Enterprise Software & Bloggers

User AccessibilityWhat’s the first thing that comes to mind when you think of enterprise software? Probably user-friendly isn’t the first thing that comes to mind. Robert Scoble ignited the discussion on why bloggers generally don’t write about enterprise software.

I should preface this entry with the fact that I haven’t had a lot of hands-on experience with enterprise software from popular vendors Oracle, Sybase or other applications that falls under this umbrella. Despite this, I have used SAP and other enterprise applications so I have some insight into them.

Typically, enterprise software attempts to solve problems across an organization (hence, enterprise), but also allows flexibility to adapt to the specific needs in the organization like “Accounts Payable.”

From my experience, enterprise software sucks (for end-users). The goal of enterprise software is to address the needs of the enterprise — not the end-user. This is understandable, otherwise why would the organization purchase it?

Scoble’s reasoning on why enterprise software isn’t sexy, is that it was only deployed at the request of the a minority in the organization, not the people who are mandated to use it:

[Regarding SAP] … But I didn’t have any say in that matter. Some CIO somewhere else made that decision and forced us all to use SAP. That doesn’t exactly make us warm and fuzzy about the computer sitting in front of us on the desk.

I understand where he’s coming from, but I find this point flawed. Just because the employee wasn’t a decision maker in the usage of enterprise software, doesn’t automatically make it unattractive. I’d think that the employees don’t mind doing the tasks asked of them; rather, I think the frustration is in the software itself. However, since bloggers thrive on their audience who constantly make choices, I totally agree with Scoble’s statement that “consumer software” unquestionably pays the bills for bloggers.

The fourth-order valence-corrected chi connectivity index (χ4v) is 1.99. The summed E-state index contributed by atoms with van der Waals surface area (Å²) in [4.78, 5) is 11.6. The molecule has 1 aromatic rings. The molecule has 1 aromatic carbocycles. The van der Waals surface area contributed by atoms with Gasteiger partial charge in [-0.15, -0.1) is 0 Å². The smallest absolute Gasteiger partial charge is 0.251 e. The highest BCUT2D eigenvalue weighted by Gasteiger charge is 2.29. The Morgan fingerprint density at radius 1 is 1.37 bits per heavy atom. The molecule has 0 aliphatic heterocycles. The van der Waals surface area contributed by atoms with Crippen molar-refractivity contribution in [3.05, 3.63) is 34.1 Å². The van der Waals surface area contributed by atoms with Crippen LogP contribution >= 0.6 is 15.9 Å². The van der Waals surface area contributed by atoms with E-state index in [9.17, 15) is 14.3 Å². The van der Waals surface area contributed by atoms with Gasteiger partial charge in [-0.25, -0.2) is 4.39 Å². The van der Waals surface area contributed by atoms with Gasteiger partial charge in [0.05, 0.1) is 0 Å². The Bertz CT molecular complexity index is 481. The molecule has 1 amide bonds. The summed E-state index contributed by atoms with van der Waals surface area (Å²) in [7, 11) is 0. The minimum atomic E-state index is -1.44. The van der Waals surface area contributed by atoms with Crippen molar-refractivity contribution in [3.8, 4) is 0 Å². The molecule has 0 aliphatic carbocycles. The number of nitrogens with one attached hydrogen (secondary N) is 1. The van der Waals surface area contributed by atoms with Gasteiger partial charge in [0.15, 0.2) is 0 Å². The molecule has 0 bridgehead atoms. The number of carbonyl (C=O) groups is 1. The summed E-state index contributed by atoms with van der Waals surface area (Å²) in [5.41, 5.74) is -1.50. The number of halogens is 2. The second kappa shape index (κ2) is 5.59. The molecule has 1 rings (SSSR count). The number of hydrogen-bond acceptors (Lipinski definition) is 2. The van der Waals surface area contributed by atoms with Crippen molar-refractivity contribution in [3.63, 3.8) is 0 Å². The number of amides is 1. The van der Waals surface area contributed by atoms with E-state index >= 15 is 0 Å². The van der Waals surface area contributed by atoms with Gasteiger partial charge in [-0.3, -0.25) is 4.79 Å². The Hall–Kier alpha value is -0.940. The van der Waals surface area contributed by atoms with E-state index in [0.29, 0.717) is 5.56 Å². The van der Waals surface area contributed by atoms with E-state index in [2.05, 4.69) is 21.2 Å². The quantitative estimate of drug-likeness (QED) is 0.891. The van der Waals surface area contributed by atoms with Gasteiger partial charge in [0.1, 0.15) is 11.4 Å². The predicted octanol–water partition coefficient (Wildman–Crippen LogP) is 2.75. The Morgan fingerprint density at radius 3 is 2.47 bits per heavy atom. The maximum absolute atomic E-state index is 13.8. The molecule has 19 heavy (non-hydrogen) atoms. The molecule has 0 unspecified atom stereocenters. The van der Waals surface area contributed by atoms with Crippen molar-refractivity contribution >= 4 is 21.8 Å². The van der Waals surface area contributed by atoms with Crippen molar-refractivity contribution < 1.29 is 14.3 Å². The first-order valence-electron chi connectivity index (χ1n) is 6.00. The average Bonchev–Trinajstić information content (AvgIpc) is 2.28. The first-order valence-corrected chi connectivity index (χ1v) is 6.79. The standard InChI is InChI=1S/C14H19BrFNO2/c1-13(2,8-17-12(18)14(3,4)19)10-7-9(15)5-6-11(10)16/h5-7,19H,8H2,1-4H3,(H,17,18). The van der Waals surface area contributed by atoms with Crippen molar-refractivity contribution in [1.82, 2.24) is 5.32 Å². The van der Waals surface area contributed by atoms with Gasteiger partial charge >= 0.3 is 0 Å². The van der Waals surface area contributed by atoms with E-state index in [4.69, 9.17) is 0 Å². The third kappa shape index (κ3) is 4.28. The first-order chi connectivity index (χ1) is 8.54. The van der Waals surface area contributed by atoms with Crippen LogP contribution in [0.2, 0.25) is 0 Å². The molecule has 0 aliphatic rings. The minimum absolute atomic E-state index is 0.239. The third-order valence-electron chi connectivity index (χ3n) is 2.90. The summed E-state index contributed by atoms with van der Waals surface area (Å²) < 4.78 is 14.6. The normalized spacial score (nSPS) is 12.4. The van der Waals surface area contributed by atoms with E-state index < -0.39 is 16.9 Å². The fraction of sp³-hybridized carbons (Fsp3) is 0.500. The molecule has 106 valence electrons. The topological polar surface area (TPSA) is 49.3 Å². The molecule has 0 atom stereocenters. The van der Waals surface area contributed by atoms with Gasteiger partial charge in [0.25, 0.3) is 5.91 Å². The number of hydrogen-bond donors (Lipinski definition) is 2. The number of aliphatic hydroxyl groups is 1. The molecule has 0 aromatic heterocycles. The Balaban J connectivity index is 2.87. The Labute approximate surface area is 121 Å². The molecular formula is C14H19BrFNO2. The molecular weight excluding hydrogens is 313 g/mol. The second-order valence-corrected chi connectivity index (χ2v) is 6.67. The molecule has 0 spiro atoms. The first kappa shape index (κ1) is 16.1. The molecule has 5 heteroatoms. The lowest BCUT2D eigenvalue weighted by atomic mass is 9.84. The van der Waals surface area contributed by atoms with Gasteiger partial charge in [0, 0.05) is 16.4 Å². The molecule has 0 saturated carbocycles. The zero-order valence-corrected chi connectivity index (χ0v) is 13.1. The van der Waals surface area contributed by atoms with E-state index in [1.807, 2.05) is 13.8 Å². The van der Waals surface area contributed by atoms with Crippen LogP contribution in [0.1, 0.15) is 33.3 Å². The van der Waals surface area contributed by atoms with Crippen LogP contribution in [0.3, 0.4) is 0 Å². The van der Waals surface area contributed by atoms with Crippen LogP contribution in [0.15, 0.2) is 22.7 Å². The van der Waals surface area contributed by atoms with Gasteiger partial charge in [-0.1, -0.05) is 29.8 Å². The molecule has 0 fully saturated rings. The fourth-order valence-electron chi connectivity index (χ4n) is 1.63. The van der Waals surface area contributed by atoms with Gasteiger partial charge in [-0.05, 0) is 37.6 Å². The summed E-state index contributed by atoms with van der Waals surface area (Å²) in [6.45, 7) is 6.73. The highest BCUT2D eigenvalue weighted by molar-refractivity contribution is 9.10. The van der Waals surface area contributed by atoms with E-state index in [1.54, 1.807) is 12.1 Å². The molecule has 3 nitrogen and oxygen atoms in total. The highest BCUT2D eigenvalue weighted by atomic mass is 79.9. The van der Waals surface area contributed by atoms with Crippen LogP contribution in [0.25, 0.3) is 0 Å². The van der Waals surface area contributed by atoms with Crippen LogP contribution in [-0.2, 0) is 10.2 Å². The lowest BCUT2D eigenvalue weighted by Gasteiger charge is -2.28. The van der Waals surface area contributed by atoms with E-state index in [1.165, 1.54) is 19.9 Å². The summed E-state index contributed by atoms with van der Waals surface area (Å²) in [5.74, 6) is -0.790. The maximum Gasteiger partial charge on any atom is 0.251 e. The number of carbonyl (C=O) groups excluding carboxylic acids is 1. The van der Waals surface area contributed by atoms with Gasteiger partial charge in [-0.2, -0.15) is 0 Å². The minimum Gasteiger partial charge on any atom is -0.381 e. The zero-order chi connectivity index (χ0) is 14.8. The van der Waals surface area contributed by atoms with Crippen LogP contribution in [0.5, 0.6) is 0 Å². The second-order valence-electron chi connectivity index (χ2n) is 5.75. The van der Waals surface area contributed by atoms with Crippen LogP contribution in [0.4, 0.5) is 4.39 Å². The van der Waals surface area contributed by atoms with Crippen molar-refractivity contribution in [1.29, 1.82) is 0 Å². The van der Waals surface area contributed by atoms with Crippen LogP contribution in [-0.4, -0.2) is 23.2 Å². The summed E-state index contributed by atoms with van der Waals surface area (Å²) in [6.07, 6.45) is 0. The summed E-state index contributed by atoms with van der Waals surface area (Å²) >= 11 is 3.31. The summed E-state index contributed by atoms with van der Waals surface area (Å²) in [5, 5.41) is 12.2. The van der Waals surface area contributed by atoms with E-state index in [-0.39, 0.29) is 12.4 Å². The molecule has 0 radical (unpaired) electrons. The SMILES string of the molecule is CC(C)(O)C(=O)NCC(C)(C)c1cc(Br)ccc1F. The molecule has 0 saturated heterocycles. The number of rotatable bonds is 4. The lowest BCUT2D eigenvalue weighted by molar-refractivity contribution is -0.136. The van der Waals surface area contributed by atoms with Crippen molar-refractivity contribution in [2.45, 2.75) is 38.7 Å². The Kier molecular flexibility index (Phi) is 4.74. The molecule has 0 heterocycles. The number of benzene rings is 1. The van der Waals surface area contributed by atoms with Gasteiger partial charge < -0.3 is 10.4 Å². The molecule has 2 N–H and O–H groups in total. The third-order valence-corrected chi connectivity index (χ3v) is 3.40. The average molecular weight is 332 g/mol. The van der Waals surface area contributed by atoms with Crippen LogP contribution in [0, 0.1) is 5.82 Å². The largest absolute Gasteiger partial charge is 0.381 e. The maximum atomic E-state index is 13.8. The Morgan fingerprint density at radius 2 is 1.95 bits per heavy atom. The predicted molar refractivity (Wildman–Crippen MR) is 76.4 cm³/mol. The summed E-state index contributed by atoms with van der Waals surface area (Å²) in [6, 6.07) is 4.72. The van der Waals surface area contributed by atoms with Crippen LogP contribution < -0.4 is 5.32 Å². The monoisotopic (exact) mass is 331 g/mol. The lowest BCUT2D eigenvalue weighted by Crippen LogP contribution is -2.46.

I think in many cases enterprise software is underrated. The purpose of the software is to be functional for the company, not to be friendly for end-users. On the contrary, I feel the end-user experience (the employee) is generally undervalued in the software industry.

What’s the solution?

We all use computers differently. I think that enterprise software manufacturers should offer open flexible APIs so that a user-friendly front-end could be developed for it. Essentially, as long as you have authentication, replication and programmed access rights/rules for the data, then everyone wins. Using enterprise software shouldn’t be a hassle. Front-ends can still be sold to clients, while allowing them to develop them in-house if they wanted. The only challenge is getting enterprise software vendors to agree on an open format.

There you have it with my sentiments about enterprise software. Perhaps you disagree, share your thoughts in the comments below.